De gustibus et coloribus non est disputandum” is a Latin expression that translates as “it’s no use debating taste and colors.” A good presentation is like a tasty dish and it requires the right skills —as well as a cook with ample personality and passion— to prepare. I  know that not everybody is a three-star chef, but this doesn’t mean that you have to serve mediocre junk food to your audience. Anyone can acquire, adopt and apply some basic kitchen techniques. Read my words. Taste and colors DO matter. And so do the look and feel of your presentations.

Check out the visual below. Doesn’t it look a bit tedious, ugly and tasteless?

cheese_cake_bad

  • Fonts: do you really want to mix that many typefaces on one single slide?
  • Colors: are you sure that people in the back of the room can read the pink emphasized words?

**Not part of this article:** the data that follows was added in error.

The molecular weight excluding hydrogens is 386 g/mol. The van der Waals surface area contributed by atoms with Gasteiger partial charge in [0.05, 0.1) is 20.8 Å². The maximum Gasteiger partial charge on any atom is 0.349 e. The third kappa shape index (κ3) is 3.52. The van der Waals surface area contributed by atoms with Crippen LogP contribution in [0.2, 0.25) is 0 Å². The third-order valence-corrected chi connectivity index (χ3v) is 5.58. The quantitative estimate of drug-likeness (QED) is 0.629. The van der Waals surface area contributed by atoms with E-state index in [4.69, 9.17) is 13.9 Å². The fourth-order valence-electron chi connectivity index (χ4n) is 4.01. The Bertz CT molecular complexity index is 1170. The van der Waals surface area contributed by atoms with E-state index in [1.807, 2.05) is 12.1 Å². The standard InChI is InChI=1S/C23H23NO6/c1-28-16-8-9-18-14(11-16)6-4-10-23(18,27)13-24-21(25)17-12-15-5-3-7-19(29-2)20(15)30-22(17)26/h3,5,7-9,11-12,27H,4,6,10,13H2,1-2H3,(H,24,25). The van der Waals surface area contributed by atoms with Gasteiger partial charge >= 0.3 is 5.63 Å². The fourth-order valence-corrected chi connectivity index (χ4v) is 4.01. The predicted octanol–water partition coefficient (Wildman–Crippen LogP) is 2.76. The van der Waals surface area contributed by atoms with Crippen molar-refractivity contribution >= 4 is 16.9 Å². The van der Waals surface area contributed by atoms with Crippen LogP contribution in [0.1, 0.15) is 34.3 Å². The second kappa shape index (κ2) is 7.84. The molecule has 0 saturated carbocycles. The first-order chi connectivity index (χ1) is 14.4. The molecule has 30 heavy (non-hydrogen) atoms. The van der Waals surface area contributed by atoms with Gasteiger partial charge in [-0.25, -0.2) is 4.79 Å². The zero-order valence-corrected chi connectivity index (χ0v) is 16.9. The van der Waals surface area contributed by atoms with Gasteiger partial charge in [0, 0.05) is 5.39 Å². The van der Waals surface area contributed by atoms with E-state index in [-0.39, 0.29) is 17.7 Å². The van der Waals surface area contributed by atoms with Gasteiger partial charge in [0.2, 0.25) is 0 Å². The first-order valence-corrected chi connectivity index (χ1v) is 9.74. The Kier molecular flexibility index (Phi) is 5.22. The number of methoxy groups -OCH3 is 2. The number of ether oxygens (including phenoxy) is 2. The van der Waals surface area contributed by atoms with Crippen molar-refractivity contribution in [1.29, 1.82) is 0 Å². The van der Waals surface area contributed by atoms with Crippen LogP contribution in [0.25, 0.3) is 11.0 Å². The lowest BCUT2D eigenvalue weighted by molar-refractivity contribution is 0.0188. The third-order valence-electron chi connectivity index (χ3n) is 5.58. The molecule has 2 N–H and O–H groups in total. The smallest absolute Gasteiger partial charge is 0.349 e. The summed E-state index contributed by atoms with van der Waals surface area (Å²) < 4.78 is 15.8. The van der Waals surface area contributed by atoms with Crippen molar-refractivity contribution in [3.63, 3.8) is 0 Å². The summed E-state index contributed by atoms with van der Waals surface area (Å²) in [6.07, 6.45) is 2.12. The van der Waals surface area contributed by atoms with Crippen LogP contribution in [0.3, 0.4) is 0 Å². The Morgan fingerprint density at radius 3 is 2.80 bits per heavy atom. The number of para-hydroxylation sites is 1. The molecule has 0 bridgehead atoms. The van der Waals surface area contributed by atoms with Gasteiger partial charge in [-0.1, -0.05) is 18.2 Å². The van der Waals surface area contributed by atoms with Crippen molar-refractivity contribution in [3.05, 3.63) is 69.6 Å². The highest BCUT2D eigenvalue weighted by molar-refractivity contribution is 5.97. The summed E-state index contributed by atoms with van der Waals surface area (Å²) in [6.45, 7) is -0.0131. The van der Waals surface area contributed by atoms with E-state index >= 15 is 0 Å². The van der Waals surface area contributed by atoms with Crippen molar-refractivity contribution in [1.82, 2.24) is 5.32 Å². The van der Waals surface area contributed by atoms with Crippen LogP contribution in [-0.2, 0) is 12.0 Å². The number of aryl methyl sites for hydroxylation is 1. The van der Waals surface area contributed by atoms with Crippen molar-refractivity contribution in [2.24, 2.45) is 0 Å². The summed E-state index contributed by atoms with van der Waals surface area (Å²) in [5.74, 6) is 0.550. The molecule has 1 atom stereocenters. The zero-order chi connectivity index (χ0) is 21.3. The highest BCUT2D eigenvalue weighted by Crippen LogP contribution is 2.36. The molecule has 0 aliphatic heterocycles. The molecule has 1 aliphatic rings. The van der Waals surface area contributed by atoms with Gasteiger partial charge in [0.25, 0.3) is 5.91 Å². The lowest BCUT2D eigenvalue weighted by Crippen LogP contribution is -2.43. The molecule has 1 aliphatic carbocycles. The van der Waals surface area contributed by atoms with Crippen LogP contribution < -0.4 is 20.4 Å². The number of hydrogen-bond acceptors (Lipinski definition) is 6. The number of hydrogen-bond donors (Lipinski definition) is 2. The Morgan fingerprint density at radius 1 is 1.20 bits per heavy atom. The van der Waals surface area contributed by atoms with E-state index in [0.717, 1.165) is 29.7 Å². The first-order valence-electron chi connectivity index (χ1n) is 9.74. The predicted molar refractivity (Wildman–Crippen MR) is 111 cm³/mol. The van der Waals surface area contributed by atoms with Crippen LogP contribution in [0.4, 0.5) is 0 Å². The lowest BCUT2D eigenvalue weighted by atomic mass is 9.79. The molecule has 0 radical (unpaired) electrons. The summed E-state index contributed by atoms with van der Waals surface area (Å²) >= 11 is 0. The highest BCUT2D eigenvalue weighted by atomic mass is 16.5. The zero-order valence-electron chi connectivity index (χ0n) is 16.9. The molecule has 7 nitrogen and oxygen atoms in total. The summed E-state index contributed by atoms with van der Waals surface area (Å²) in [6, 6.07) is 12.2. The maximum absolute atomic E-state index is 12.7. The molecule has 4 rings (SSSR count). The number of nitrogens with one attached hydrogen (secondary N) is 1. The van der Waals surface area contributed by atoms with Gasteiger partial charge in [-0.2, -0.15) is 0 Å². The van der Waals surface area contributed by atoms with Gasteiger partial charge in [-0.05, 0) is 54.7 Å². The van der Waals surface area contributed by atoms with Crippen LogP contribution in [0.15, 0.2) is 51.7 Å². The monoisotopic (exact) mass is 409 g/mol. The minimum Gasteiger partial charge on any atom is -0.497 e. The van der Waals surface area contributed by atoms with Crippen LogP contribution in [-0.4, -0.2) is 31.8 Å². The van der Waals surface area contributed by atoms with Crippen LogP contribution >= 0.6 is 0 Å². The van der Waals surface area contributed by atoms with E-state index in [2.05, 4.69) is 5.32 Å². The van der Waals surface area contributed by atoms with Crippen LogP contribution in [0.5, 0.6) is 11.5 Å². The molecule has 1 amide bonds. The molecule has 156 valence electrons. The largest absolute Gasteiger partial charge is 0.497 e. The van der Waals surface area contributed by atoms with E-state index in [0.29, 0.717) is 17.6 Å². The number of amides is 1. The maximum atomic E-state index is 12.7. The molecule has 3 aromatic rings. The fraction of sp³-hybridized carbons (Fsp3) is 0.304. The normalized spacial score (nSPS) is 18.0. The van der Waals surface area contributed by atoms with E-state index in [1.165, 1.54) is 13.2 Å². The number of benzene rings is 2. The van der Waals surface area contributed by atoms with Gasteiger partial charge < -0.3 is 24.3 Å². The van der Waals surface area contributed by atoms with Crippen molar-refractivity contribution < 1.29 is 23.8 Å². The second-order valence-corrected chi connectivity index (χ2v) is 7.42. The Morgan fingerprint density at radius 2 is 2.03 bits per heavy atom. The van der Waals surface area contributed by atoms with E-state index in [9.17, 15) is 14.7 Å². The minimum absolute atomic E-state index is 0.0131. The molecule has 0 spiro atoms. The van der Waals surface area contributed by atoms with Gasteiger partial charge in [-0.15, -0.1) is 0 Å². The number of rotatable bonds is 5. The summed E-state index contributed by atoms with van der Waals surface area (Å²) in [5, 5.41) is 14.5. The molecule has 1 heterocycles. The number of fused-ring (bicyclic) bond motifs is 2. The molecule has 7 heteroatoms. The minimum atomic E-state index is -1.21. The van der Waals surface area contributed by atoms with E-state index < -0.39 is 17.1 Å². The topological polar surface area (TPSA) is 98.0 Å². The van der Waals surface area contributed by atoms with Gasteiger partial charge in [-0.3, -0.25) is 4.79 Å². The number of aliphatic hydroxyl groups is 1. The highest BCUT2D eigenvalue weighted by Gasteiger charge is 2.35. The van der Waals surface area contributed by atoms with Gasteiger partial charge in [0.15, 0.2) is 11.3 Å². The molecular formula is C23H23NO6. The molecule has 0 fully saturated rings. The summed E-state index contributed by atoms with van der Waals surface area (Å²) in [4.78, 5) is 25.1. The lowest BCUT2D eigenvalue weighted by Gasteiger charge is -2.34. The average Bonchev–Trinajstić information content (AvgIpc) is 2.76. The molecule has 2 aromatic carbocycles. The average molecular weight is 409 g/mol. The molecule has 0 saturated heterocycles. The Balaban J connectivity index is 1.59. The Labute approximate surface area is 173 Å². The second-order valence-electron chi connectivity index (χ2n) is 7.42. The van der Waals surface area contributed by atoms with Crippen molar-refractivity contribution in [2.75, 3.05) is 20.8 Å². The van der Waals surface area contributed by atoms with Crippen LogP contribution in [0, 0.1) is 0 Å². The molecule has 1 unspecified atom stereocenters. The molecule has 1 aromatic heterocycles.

• Bullets: will you be able to present the slide without reading out the entire text?
  • Background: this looks like a stock PowerPoint template. Boring, isn’t it?
  • Images: are these the best or most original pictures you could get?
  • Multimedia: not visible on the static image above, but imagine the clip art animated and the bullets flying in from left and right… (ugh!)

So, you’d better fetch your pots and pans, light your oven, and sharpen your kitchen knives! Because, in my next 6  posts, I am going to dig into the art of creating compelling visuals and give you some easy-to-follow do’s and don’ts for making your slides look more professional and yummy

cheese_cake_good

For an entertaining hands-on on how not to use PowerPoint, watch this video of stand-up comedian Don McMillan: